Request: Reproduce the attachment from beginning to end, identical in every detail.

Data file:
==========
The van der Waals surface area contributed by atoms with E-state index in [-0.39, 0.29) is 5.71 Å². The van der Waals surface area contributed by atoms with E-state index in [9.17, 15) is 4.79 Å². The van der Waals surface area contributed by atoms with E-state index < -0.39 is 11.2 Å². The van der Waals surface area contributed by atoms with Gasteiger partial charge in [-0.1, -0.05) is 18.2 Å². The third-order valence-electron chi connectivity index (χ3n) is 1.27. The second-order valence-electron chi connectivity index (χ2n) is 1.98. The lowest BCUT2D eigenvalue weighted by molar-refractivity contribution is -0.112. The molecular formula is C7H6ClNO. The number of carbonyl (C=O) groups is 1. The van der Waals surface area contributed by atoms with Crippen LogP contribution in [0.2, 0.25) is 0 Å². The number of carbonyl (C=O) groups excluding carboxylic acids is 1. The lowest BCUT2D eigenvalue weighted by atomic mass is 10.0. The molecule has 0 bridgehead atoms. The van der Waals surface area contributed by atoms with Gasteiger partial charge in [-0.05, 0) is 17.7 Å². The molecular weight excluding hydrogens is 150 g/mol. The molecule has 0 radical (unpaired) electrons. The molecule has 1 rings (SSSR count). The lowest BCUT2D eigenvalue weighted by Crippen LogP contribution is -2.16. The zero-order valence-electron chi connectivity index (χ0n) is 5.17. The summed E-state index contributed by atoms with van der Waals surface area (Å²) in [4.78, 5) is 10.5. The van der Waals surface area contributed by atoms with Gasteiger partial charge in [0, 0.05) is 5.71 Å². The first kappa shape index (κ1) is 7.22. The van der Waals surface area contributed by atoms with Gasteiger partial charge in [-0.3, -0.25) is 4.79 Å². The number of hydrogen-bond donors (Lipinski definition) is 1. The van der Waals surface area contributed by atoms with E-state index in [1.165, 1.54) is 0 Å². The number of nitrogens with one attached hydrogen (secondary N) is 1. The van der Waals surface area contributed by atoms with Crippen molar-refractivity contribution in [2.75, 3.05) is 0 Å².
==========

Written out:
The van der Waals surface area contributed by atoms with E-state index in [-0.39, 0.29) is 5.71 Å². The van der Waals surface area contributed by atoms with E-state index in [9.17, 15) is 4.79 Å². The van der Waals surface area contributed by atoms with E-state index < -0.39 is 11.2 Å². The van der Waals surface area contributed by atoms with Gasteiger partial charge in [-0.1, -0.05) is 18.2 Å². The third-order valence-electron chi connectivity index (χ3n) is 1.27. The second-order valence-electron chi connectivity index (χ2n) is 1.98. The lowest BCUT2D eigenvalue weighted by molar-refractivity contribution is -0.112. The molecular formula is C7H6ClNO. The number of carbonyl (C=O) groups is 1. The van der Waals surface area contributed by atoms with Crippen LogP contribution in [0.2, 0.25) is 0 Å². The number of carbonyl (C=O) groups excluding carboxylic acids is 1. The lowest BCUT2D eigenvalue weighted by atomic mass is 10.0. The molecule has 0 bridgehead atoms. The van der Waals surface area contributed by atoms with Gasteiger partial charge in [-0.05, 0) is 17.7 Å². The molecular weight excluding hydrogens is 150 g/mol. The molecule has 0 radical (unpaired) electrons. The molecule has 1 rings (SSSR count). The lowest BCUT2D eigenvalue weighted by Crippen LogP contribution is -2.16. The zero-order valence-electron chi connectivity index (χ0n) is 5.17. The summed E-state index contributed by atoms with van der Waals surface area (Å²) in [4.78, 5) is 10.5. The van der Waals surface area contributed by atoms with Gasteiger partial charge in [0, 0.05) is 5.71 Å². The first kappa shape index (κ1) is 7.22. The van der Waals surface area contributed by atoms with Gasteiger partial charge in [-0.3, -0.25) is 4.79 Å². The number of hydrogen-bond donors (Lipinski definition) is 1. The van der Waals surface area contributed by atoms with E-state index in [1.165, 1.54) is 0 Å². The number of nitrogens with one attached hydrogen (secondary N) is 1. The van der Waals surface area contributed by atoms with Crippen molar-refractivity contribution in [2.75, 3.05) is 0 Å².